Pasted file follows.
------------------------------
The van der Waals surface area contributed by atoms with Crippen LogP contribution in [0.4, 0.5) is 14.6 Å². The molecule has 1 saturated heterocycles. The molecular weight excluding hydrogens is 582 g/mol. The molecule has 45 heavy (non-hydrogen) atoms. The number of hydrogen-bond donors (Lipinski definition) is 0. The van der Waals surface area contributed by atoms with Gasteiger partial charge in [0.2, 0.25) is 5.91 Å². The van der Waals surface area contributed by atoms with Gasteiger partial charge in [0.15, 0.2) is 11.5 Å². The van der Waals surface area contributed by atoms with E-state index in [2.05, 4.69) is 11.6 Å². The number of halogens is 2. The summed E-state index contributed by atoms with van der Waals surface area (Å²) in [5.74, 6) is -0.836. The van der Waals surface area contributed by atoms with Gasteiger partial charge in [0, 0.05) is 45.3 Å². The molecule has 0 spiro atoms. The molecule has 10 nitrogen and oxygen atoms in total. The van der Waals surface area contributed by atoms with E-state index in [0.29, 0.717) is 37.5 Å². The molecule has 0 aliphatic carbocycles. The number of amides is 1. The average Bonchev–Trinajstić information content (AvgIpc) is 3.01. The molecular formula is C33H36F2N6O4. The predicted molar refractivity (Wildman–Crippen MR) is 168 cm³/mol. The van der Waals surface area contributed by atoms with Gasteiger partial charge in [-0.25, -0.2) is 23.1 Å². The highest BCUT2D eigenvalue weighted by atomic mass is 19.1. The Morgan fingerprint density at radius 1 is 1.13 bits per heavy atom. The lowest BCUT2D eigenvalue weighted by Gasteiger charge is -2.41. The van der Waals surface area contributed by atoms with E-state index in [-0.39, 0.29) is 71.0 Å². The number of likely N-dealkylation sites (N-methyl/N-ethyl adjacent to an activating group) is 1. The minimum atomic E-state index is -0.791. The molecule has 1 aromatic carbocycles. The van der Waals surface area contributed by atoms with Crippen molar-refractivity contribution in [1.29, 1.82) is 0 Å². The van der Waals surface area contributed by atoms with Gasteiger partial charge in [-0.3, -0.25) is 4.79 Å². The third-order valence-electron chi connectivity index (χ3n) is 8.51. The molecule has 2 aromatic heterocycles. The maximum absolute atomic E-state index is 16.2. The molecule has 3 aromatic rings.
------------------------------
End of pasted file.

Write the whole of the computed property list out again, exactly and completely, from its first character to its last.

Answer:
The van der Waals surface area contributed by atoms with Crippen LogP contribution in [0.4, 0.5) is 14.6 Å². The molecule has 1 saturated heterocycles. The molecular weight excluding hydrogens is 582 g/mol. The molecule has 45 heavy (non-hydrogen) atoms. The number of hydrogen-bond donors (Lipinski definition) is 0. The van der Waals surface area contributed by atoms with Gasteiger partial charge in [0.2, 0.25) is 5.91 Å². The van der Waals surface area contributed by atoms with Gasteiger partial charge in [0.15, 0.2) is 11.5 Å². The van der Waals surface area contributed by atoms with E-state index in [2.05, 4.69) is 11.6 Å². The number of halogens is 2. The summed E-state index contributed by atoms with van der Waals surface area (Å²) in [5.74, 6) is -0.836. The van der Waals surface area contributed by atoms with Gasteiger partial charge in [0, 0.05) is 45.3 Å². The molecule has 0 spiro atoms. The molecule has 10 nitrogen and oxygen atoms in total. The van der Waals surface area contributed by atoms with E-state index in [0.29, 0.717) is 37.5 Å². The molecule has 0 aliphatic carbocycles. The number of amides is 1. The average Bonchev–Trinajstić information content (AvgIpc) is 3.01. The molecular formula is C33H36F2N6O4. The predicted molar refractivity (Wildman–Crippen MR) is 168 cm³/mol. The van der Waals surface area contributed by atoms with Gasteiger partial charge in [-0.25, -0.2) is 23.1 Å². The highest BCUT2D eigenvalue weighted by atomic mass is 19.1. The Morgan fingerprint density at radius 1 is 1.13 bits per heavy atom. The lowest BCUT2D eigenvalue weighted by Gasteiger charge is -2.41. The van der Waals surface area contributed by atoms with E-state index in [-0.39, 0.29) is 71.0 Å². The number of likely N-dealkylation sites (N-methyl/N-ethyl adjacent to an activating group) is 1. The minimum atomic E-state index is -0.791. The molecule has 1 aromatic carbocycles. The van der Waals surface area contributed by atoms with Crippen molar-refractivity contribution in [1.29, 1.82) is 0 Å². The van der Waals surface area contributed by atoms with Gasteiger partial charge in [-0.3, -0.25) is 4.79 Å². The third-order valence-electron chi connectivity index (χ3n) is 8.51. The molecule has 2 aromatic heterocycles. The maximum absolute atomic E-state index is 16.2. The molecule has 3 aromatic rings.